I'm trying to solve to the following generalized consensus optimization problem, which is a particular kind of nonlinear nonconvex problem:

$$\begin{equation} \tag{P} X^*=\underset{x_i \in \mathcal{X}_i,~ \forall i \in \{0,1,\dots,N\} \\ y \in \mathbb{R}^m}{\text{argmin}}\mkern+05mu \sum_{i=0}^N f_i(x_i) \end{equation}$$ $$\begin{alignat}{2} \text{st. } & \mathcal{X}_i = \left\{x_i \in \mathbb{R}^n \mid \psi(x_i) = 0, ~ \phi(x_i) \leq 0\right\}, \forall i \in \{0,1,\dots,N\}\\ & X - H(y) = 0 \end{alignat}$$ where $f:\mathbb{R}^n\mapsto\mathbb{R}$, $h:(\mathbb{R}^m,\mathbb{R}^p)\mapsto\mathbb{R}$ are twise continuously differentiable functions, $\mathcal{X}$ is a compact set (possibly non convex). $X=(x_0,x_1,\dots,x_N)$ the optimization vector that can be written as the concatenation of the subvectors $x_i$, and similarly $H(y)=(h(y,\tau_0),h(y,\tau_1),\dots,h(y,\tau_N))$.

So far, I'm able to solve the following problems: $$\begin{equation} \tag{$P_i$} x_i^*=\underset{x_i \in \mathcal{X}_i}{\text{argmin}}\mkern+05mu g(x_i) \end{equation}$$ $$\text{st. } \mathcal{X}_i = \left\{x_i \in \mathbb{R}^n \mid \psi(x_i) = 0, ~ \phi(x_i) \leq 0\right\} $$ where $g:\mathbb{R}^n\mapsto\mathbb{R}$ can be any twise continuously differentiable function.

I spent a lot of time reading literature about the topic (the books of Bertsekas, among others) and I think it may be possible to solve it iteratively using the following algorithm: $$ \begin{alignat}{2} x_i^{k+1} &= \underset{x_i \in \mathcal{X}_i}{\text{argmin}}\mkern+05mu \mathcal{L}_\rho(x_0^k,x_1^k,\dots,x_i,\dots,x_N^k,y^k,\Lambda^k), \forall i \in \{0,1,\dots,N\} \\ &= \underset{x_i \in \mathcal{X}_i}{\text{argmin}}\mkern+05mu f_i(x_i) + {\lambda_i^k}^T (x_i-h(y^k,\tau_i)) + \frac{\rho}{2} \left\|x_i-h(y^k,\tau_i)\right\|^2, \forall i \in \{0,1,\dots,N\} \tag{$A_1^i$} \\ y^{k+1} &= \underset{y \in \mathbb{R}^m}{\text{argmin}}\mkern+05mu \mathcal{L}_\rho(X^{k+1},y,\Lambda^k) \\ &= \underset{y \in \mathbb{R}^m}{\text{argmin}}\mkern+05mu {\Lambda^k}^T (X^{k+1}-H(y)) + \frac{\rho}{2} \left\|X^{k+1}-H(y)\right\|^2 \tag{$A_2$} \\ \Lambda^{k+1} &= \Lambda^k + \rho (X^{k+1}-H(y^{k+1})) \end{alignat} $$ where $\Lambda=(\lambda_0,\lambda_1,\dots,\lambda_N)$, and $\mathcal{L}_\rho(X,y,\Lambda) = \sum_{i=0}^N f_i(x_i) + \Lambda^T (X-H(y)) + \frac{\rho}{2} \left\|X-H(y)\right\|^2$.

Now I'm able to perform this iterative algorithm in practice. It corresponds to the ADMM applied to a nonlinear nonconvex problem with nonlinear nonconvex coupling constraints. Unfortunately, I didn't find found any convergence theorem about ADMM in this context. I would like to prove the convergence of this algorithm for $\rho$ "large enough", nor at least that any converging sequence $\left\{X^k,y^k,\Lambda^k\right\}_{k=0}^\infty$ converges to a local minima of the original problem $P$.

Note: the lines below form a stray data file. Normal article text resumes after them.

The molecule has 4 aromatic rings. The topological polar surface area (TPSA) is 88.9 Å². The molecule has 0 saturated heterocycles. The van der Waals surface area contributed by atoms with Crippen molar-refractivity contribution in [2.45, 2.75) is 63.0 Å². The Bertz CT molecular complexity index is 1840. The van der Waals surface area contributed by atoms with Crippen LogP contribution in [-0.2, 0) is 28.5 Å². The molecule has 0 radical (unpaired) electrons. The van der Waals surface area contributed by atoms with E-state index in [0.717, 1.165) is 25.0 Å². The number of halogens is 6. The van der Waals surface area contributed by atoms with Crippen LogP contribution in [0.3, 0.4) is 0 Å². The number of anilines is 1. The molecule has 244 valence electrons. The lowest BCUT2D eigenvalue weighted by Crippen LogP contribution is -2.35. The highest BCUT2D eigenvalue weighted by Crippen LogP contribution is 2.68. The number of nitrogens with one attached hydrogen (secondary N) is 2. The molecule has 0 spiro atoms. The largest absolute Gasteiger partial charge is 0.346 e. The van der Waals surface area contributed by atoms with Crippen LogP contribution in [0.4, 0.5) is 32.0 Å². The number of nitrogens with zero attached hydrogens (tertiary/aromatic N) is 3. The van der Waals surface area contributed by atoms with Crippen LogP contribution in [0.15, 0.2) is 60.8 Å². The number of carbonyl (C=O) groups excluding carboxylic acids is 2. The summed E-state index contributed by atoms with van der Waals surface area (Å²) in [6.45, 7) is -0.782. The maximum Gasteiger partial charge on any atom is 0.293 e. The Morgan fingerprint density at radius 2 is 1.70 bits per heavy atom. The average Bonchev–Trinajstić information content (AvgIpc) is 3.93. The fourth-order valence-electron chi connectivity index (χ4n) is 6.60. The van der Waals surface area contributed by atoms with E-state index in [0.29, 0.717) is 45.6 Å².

I tried to combine various methods and theorems, among which the exact penalty methods based on the augmented lagrangian, the partial augmented Lagrangian method, the Gauss-Seidel block method, the cylic coordinate descent method, proximal alternating minization methods, and even the very general Zangwill global convergence theorem. It seems that there is always some assumptions that do not hold in my case. A related work very similar to what I'm trying to do is On the Convergence of Alternating Direction Lagrangian Methods.... Although the demonstrations are carried out using linear coupling constraints, I think it is pretty straightforward to adapt them to prove that if it converges, it converges to a local minimum of the original problem $P$, but it cannot be used to prove the convergence.

I noticed that the objective function of the subproblems $A_1^i$ is strongly convex, and that $A_2^i$ can be turned into a strictly convex optimization problem by using the Moreau-Yosida regulzation wrt. $y^k$ or by simply adding the quadric penalty $\gamma\left\|y\right\|^2$ providing that $\gamma$ is large enough. Therefore each of the subproblem $A_1^i$ and $A_2$ have a unique minimizer, and as far as I know it is enough to prove that the algorithm always converges and converges to a local minimum of the original problem. I don't know if I'm right and I would like to know if it is possible to prove anything without modification of the algorithm.


I think I managed to prove the converge. I original problem can be rewritten as follow: $$ \begin{equation} \tag{P} X^*=\underset{x_i \in \mathcal{X}_i,~ \forall i \in \{0,1,\dots,N\} \\ z \in \mathcal{Z}}{\text{argmin}}\mkern+05mu \sum_{i=0}^N f_i(x_i) \end{equation} $$ $$ \begin{alignat}{2} \text{st. } & \mathcal{X}_i = \left\{x_i \in \mathcal{D}_x \mid \psi(x_i) = 0, ~ \phi(x_i) \leq 0\right\}, \forall i \in \{0,1,\dots,N\}\\ & \mathcal{Z} = \left\{z \in \mathcal{D}_z \mid \exists y \in \mathbb{R}^m s.t. Z-H(y)=0 \right\}=\left\{z \in \mathbb{R}^n \mid \text{dist}(Z,H)=0 \right\}\\ & X - Z = 0 \end{alignat} $$ where $\mathcal{D}_x \subset \mathbb{R}_n, \mathcal{D}_z \subset \mathbb{R}_m$ are compact sets, and $h$, $\psi$, $\phi$ are twice continuously differentiable.

Based on that formulation, the coupling constraints are now linear and the main theorem of On the Convergence of Alternating Direction Lagrangian Methods.... can be applied directly. My intuition was the right one although I forgot to mention that problem $A_2$ is strongly convex wrt. $Z=H(y)$ and that $y$ never appears directly but only $H(y)$. After convergence, $y^*$ can be computed by solving: $$ y^*= \underset{y \in \mathbb{R}^m}{\text{argmin}}\mkern+05mu \left\|X^* - H(y) \right\|^2 $$ This problem is nonconvex but it exists at least a solution such that $\left\|X^* - H(y) \right\|^2 = 0$.


Your Answer

By clicking “Post Your Answer”, you agree to our terms of service, privacy policy and cookie policy

Not the answer you're looking for? Browse other questions tagged or ask your own question.